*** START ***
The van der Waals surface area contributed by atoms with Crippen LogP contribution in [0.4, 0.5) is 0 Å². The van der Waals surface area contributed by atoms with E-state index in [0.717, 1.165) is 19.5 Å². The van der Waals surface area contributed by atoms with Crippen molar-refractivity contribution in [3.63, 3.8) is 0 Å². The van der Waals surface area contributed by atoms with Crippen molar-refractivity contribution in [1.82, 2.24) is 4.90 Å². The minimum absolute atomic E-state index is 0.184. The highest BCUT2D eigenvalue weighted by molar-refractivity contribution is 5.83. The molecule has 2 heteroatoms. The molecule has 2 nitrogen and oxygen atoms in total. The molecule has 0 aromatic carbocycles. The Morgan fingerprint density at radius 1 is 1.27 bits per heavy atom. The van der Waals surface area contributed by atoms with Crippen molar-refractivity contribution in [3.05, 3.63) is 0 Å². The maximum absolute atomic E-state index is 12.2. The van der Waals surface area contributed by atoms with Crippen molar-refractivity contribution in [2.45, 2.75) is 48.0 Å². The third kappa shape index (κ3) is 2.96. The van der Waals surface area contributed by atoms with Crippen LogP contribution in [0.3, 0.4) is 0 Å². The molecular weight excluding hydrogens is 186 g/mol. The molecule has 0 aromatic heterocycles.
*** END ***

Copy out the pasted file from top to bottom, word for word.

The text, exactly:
The van der Waals surface area contributed by atoms with Crippen LogP contribution in [0.4, 0.5) is 0 Å². The van der Waals surface area contributed by atoms with E-state index in [0.717, 1.165) is 19.5 Å². The van der Waals surface area contributed by atoms with Crippen molar-refractivity contribution in [3.63, 3.8) is 0 Å². The van der Waals surface area contributed by atoms with Crippen molar-refractivity contribution in [1.82, 2.24) is 4.90 Å². The minimum absolute atomic E-state index is 0.184. The highest BCUT2D eigenvalue weighted by molar-refractivity contribution is 5.83. The molecule has 2 heteroatoms. The molecule has 2 nitrogen and oxygen atoms in total. The molecule has 0 aromatic carbocycles. The Morgan fingerprint density at radius 1 is 1.27 bits per heavy atom. The van der Waals surface area contributed by atoms with Crippen molar-refractivity contribution in [3.05, 3.63) is 0 Å². The maximum absolute atomic E-state index is 12.2. The van der Waals surface area contributed by atoms with Crippen molar-refractivity contribution in [2.45, 2.75) is 48.0 Å². The third kappa shape index (κ3) is 2.96. The van der Waals surface area contributed by atoms with Crippen LogP contribution in [0.3, 0.4) is 0 Å². The molecular weight excluding hydrogens is 186 g/mol. The molecule has 0 aromatic heterocycles.